Welcome to the fifth issue of The Work This Week, a weekly roundup of new advertising, identity, and brand experience work from around the airline industry. This week, new campaigns from South Africa and Australia, a new look for Air New Zealand, and a new reason to cross the Thames. Read more
Listen: Western Airlines: “Western Pays a Buck a Flub — Rude”
Gawrsh, running an airline sure hurts your noggin. So many things to remember. Smile at the passengers, clean the lavatory, put down the landing gear… who could blame ya for goofin’ up sometimes? Aw-hyuck!
Every kind of advertising has—well, let’s call them “conventions.” Airline advertising is no different. This is part of a series of posts on the clichés of airline advertising.
There’s an old joke that, when faced with creating advertising, the British crack a joke, the French get naked, and Americans sing.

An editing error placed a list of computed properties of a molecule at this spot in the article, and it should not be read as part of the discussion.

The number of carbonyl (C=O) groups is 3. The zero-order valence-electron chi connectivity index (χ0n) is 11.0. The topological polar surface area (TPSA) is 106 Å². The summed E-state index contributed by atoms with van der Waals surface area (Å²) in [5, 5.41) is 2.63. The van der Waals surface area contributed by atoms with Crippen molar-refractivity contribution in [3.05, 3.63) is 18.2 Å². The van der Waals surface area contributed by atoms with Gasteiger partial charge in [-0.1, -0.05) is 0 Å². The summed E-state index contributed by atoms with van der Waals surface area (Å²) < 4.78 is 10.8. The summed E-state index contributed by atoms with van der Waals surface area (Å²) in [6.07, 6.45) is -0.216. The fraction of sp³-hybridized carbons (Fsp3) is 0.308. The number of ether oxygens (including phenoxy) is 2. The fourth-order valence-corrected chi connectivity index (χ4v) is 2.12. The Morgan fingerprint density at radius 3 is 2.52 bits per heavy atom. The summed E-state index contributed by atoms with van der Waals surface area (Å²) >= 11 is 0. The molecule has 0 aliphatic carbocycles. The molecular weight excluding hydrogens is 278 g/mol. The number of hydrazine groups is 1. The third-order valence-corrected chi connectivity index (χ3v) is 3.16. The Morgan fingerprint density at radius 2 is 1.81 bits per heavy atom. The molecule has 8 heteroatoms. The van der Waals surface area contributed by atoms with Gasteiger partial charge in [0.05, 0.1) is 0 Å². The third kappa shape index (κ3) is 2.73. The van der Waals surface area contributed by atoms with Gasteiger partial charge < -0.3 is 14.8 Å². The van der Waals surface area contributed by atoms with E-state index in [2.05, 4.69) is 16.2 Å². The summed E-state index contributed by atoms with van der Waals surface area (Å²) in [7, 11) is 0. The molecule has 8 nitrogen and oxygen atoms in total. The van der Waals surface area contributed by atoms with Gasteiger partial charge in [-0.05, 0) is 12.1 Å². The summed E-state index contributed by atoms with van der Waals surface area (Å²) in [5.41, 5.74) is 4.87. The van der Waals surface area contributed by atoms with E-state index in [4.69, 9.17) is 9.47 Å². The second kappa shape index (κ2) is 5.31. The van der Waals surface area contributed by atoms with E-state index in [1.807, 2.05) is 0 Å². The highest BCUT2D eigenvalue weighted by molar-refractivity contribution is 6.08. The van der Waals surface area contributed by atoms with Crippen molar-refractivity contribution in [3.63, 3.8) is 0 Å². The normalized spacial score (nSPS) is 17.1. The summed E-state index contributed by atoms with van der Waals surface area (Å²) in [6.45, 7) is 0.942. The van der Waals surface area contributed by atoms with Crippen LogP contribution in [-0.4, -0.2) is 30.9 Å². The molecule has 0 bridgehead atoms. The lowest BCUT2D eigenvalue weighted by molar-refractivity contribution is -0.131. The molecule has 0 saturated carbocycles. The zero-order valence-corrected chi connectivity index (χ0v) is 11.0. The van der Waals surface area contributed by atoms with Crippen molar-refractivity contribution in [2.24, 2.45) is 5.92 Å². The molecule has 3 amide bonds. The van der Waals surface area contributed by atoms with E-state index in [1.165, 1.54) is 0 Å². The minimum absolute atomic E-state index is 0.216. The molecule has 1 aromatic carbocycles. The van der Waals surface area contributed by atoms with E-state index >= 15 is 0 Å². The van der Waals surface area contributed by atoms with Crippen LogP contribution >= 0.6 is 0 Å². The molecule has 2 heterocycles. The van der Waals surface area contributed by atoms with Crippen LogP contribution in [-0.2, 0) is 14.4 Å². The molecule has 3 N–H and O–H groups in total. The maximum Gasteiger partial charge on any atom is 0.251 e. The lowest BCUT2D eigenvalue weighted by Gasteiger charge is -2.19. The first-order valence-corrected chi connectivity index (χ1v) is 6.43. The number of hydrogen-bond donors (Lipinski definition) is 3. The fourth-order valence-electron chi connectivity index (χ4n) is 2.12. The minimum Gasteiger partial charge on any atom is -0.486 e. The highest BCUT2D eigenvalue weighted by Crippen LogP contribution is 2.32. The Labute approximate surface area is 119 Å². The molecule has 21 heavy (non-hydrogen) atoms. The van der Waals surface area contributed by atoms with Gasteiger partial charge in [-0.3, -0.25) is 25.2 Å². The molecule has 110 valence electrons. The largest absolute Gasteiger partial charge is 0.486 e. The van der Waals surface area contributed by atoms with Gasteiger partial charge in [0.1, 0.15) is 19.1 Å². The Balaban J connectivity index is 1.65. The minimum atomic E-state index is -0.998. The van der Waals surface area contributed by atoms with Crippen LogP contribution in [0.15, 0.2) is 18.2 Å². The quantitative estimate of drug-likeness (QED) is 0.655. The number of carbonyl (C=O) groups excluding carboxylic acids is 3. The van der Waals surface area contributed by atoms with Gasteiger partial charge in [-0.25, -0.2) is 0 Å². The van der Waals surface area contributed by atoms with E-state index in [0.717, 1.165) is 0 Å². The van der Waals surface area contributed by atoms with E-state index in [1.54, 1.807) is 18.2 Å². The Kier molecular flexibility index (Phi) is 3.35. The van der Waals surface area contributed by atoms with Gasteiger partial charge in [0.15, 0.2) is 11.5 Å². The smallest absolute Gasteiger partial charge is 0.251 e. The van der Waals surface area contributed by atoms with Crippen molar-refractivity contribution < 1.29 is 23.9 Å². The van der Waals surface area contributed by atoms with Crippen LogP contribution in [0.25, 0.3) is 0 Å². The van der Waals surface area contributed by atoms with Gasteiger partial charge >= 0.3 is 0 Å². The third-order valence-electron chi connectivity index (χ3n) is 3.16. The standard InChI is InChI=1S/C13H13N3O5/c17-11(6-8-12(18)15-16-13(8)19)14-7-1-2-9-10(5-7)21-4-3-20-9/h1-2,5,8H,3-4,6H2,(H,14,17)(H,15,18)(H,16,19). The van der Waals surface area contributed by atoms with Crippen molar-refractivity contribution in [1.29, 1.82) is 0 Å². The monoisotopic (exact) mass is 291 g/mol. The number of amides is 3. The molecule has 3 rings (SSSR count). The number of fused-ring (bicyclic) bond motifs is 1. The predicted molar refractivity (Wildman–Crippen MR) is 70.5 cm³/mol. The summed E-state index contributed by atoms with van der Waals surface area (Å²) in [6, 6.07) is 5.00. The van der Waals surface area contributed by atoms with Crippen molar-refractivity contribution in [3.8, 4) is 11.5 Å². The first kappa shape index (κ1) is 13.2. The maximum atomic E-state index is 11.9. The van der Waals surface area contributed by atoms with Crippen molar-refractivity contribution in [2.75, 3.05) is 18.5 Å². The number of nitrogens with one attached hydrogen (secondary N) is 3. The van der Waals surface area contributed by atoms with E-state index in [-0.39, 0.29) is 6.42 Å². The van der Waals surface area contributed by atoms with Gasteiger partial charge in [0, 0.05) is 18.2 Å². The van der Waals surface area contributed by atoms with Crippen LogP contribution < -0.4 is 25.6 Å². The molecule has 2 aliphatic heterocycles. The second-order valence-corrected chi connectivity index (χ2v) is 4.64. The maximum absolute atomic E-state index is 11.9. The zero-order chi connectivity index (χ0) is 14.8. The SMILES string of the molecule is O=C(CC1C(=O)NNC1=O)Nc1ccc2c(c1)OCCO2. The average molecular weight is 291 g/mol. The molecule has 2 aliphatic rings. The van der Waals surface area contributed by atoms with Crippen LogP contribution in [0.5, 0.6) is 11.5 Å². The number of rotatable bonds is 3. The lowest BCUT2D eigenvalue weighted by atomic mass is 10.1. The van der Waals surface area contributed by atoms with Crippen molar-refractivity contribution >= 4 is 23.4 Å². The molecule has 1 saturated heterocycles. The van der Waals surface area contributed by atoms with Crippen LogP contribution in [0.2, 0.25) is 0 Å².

If that introduction got your hopes up that this post would be full of jokes, or, even better, naked people, I’m sorry to disappoint. No, this post is about singing—something airlines used to do it a lot.
Today, a song in a commercial is far more likely to be licensed than commissioned. But there was a time when jingles were very popular, and no category used them more often than airlines. In fact, airlines may have elevated the jingle to its greatest heights. This one (by Leo Burnett / song credits) is liable to get stuck in your head: